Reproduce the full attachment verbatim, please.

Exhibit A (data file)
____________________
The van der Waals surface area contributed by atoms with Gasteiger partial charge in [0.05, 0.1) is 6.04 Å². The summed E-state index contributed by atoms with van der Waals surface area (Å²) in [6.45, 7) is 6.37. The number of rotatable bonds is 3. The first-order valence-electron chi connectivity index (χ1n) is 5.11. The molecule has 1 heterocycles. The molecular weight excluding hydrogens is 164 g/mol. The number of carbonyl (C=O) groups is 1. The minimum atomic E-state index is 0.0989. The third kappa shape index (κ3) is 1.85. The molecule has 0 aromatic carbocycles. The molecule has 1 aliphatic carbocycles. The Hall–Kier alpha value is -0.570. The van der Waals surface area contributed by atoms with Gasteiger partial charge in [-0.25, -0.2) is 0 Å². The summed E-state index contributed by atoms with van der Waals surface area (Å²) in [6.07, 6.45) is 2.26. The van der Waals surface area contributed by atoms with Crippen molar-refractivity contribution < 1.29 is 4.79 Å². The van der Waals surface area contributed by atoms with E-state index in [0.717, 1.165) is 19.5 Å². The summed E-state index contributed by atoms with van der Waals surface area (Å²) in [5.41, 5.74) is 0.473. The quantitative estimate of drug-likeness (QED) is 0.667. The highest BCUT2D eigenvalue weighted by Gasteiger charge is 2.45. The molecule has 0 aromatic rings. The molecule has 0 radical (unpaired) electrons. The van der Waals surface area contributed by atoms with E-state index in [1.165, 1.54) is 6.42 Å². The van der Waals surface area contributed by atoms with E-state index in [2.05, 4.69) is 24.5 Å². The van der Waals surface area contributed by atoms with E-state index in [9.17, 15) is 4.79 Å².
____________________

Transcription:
The van der Waals surface area contributed by atoms with Gasteiger partial charge in [0.05, 0.1) is 6.04 Å². The summed E-state index contributed by atoms with van der Waals surface area (Å²) in [6.45, 7) is 6.37. The number of rotatable bonds is 3. The first-order valence-electron chi connectivity index (χ1n) is 5.11. The molecule has 1 heterocycles. The molecular weight excluding hydrogens is 164 g/mol. The number of carbonyl (C=O) groups is 1. The minimum atomic E-state index is 0.0989. The third kappa shape index (κ3) is 1.85. The molecule has 0 aromatic carbocycles. The molecule has 1 aliphatic carbocycles. The Hall–Kier alpha value is -0.570. The van der Waals surface area contributed by atoms with Gasteiger partial charge in [-0.25, -0.2) is 0 Å². The summed E-state index contributed by atoms with van der Waals surface area (Å²) in [6.07, 6.45) is 2.26. The van der Waals surface area contributed by atoms with Crippen molar-refractivity contribution < 1.29 is 4.79 Å². The van der Waals surface area contributed by atoms with E-state index in [0.717, 1.165) is 19.5 Å². The summed E-state index contributed by atoms with van der Waals surface area (Å²) in [5.41, 5.74) is 0.473. The quantitative estimate of drug-likeness (QED) is 0.667. The highest BCUT2D eigenvalue weighted by Gasteiger charge is 2.45. The molecule has 0 aromatic rings. The molecule has 0 radical (unpaired) electrons. The van der Waals surface area contributed by atoms with E-state index in [1.165, 1.54) is 6.42 Å². The van der Waals surface area contributed by atoms with E-state index in [2.05, 4.69) is 24.5 Å². The van der Waals surface area contributed by atoms with E-state index in [9.17, 15) is 4.79 Å².